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Comment: Re:Done in movies... (Score 1) 206

So, if popular culture approves of and encourages it, can't blame the cops too much for doing it despite it being merely illegal...

Yes, we can.

Indeed, we can, but unfortunately "we" don't. And that's the problem.

The "we" here is not the Slashdot readers (or other people well-informed about civil rights), but the population at large. And this population doesn't get any special training about their rights, but picks it up from movies and similarly unreliable sources.

So, even though police's training tells them that they shouldn't behave in such a way, they are confident that there will be very little backlash against such behavior (except from the "weirdos", which are a tiny tiny minority), and so they'll do it despite their training.

In summary: yes, we can blame police for this behavior. But we (the better informed people) should blame the movies as well.

Comment: Re:SATA Slots. (Score 3, Insightful) 159

by ArsenneLupin (#49518151) Attached to: New PCIe SSDs Load Games, Apps As Fast As Old SATA Drives

Yes. I mean't disk mirroring...

So, there's still another mistake then.

Indeed, disk mirroring is not a replacement for backup. Disk mirroring only protects against (some...) hardware failures, but not against human error (such as accidentally removing the wrong file). Backups protect against human errors too (... and natural disasters, if kept offsite, and plenty of other error conditions which mirroring doesn't protect against).

Comment: Re:"5-megapixel lens" (Score 1) 177

by ArsenneLupin (#49009563) Attached to: The First Ubuntu Phone Is Here, With Underwhelming Hardware

(Guess one could go creative in dice designs but .. it really is the standard.)

Even by going "creative", you won't be able to create 10 sided dice... it's a mathematical impossibility as there are only five possible convex regular polyhedra, and none of them have 10 sides.

The way a D10 is usually made is by using a 20-sided Icosahedron, and have each number occur twice (i.e. there will be 2 faces labeled 3).

Comment: Re: What's wrong with a scroll wheel? (Score 1) 431

by ArsenneLupin (#48897677) Attached to: Ask Slashdot: Where Can You Get a Good 3-Button Mouse Today?

He has basically invented a scenario I've never seen anyone have trouble with.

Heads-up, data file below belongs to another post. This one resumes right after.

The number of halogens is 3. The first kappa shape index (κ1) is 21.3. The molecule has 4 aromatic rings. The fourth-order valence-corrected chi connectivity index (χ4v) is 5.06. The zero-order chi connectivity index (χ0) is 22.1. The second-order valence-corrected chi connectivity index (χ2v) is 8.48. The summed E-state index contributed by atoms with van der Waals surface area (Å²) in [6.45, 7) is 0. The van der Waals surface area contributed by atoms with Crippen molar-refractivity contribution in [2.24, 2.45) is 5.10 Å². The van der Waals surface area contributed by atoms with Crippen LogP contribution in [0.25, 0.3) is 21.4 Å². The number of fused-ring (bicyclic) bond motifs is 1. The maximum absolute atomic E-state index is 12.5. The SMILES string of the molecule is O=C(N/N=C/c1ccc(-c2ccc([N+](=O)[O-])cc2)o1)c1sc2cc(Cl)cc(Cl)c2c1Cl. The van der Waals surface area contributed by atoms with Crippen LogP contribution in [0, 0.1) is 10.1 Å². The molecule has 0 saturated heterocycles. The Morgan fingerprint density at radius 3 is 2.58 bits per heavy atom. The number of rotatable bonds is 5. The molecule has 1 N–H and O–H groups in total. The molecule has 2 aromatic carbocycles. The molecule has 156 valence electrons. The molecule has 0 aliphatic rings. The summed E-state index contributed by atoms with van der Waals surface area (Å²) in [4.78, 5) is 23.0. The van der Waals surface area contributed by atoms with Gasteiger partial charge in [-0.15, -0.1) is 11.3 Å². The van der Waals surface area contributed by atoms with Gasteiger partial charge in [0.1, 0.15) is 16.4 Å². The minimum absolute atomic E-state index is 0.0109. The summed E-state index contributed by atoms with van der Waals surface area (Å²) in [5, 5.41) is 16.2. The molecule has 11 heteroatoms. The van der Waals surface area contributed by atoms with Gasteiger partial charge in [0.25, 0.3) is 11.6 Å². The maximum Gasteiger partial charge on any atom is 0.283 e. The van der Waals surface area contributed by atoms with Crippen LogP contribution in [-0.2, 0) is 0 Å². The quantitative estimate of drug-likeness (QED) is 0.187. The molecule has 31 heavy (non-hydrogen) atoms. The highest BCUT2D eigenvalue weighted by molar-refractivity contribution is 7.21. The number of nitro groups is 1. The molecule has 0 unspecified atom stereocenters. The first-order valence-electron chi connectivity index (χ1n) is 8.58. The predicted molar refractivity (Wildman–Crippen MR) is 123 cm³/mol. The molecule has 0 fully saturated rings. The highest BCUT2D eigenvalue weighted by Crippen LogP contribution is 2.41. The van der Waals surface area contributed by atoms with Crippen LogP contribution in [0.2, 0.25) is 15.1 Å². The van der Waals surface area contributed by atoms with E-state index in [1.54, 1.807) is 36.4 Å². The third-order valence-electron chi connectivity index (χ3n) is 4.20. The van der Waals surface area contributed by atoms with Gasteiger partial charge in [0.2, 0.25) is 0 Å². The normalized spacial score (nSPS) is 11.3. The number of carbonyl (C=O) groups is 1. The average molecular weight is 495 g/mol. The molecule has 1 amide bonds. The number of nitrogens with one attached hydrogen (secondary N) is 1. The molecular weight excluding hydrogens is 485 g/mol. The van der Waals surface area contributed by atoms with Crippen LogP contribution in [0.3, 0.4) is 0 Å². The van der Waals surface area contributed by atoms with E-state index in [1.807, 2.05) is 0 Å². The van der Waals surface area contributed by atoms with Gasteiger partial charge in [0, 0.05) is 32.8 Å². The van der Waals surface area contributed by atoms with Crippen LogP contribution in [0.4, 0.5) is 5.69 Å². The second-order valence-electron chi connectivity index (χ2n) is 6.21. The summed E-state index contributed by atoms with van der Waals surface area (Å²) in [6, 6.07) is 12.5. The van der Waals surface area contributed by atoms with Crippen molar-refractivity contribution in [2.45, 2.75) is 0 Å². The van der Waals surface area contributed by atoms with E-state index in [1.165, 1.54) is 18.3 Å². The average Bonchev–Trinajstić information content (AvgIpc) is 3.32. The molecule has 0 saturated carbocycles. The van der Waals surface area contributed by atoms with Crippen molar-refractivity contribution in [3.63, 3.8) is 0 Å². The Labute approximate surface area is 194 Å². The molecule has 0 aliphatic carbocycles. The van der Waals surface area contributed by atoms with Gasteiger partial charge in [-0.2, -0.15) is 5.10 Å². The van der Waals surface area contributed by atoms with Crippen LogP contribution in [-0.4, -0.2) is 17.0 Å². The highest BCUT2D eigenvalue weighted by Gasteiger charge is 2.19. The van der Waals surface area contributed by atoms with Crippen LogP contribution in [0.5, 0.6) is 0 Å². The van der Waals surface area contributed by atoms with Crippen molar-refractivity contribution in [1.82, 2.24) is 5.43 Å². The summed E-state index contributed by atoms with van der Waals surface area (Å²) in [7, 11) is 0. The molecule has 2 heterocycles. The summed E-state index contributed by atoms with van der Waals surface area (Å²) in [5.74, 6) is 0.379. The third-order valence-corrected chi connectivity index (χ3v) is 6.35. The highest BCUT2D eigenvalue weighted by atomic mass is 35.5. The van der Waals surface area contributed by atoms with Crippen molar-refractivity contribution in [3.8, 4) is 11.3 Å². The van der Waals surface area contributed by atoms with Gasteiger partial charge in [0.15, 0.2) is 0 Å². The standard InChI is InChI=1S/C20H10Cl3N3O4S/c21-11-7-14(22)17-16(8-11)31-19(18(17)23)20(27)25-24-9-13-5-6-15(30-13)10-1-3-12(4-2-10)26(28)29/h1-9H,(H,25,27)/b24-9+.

I did take getting used to it. I remember, I had the same issue (accidental scrolling when trying to middle click) the first couple of days that I used a scroll-wheel mouse.

Ok, so for me this was only an issue while getting used to it, but I can imagine that other people might indeed have some (longer lasting...) motor skill issues with this. However, theoretically, it should be possible to configure X to ignore scroll events, solving this issue?

Comment: Re:This could be fun.... (Score 1, Informative) 164

by ArsenneLupin (#48813941) Attached to: Man Saves Wife's Sight By 3D Printing Her Tumor
Wouldn't it be easier to just bring a knife along, and turn this into a mere two step process:

1. Apply knife to throat. As our Muslim brethren have shown us, even a small knife will do. You just need to make sure he's soundly asleep...
2. Bring your new swag home, and finish the work with a spoon, then let it dry and polish

Comment: Re:I'm Charlie (Score 1) 331

by ArsenneLupin (#48791033) Attached to: Would You Rent Out Your Unused Drive Space?
You know, Muslims are feeling that their prophet is as real as your cartoon children. And the prophet didn't give consent either. Rather he gave explicit dissent. Islam has strict rules about any depiction of the prophet, whether unflattering or not.

No, anytime we criminalize possession of mere pictures, and attach disproportionate punishment to it, democracy suffers.

Comment: Re:Nope (Score 1) 331

by ArsenneLupin (#48789153) Attached to: Would You Rent Out Your Unused Drive Space?

Even if it turns out that you are not legally responsible for the content

  1. In many jurisdictions, posession is enough to make you guilty, knowing posession is not a requirement
  2. Even in those jurisdictions that only criminalize knowing posession, the judge may strike the word knowing on a whim, an book you anyways. Yes, it's a bad bad world out there, and judges don't necessarily uphold the law as written. And they get away with it. Indeed, who is going to condemn them for it? Another judge, a work colleague who they've a good chance of knowing personally... This is an area where "innocent until proven guilty" doesn't mean squat.

The clash of ideas is the sound of freedom.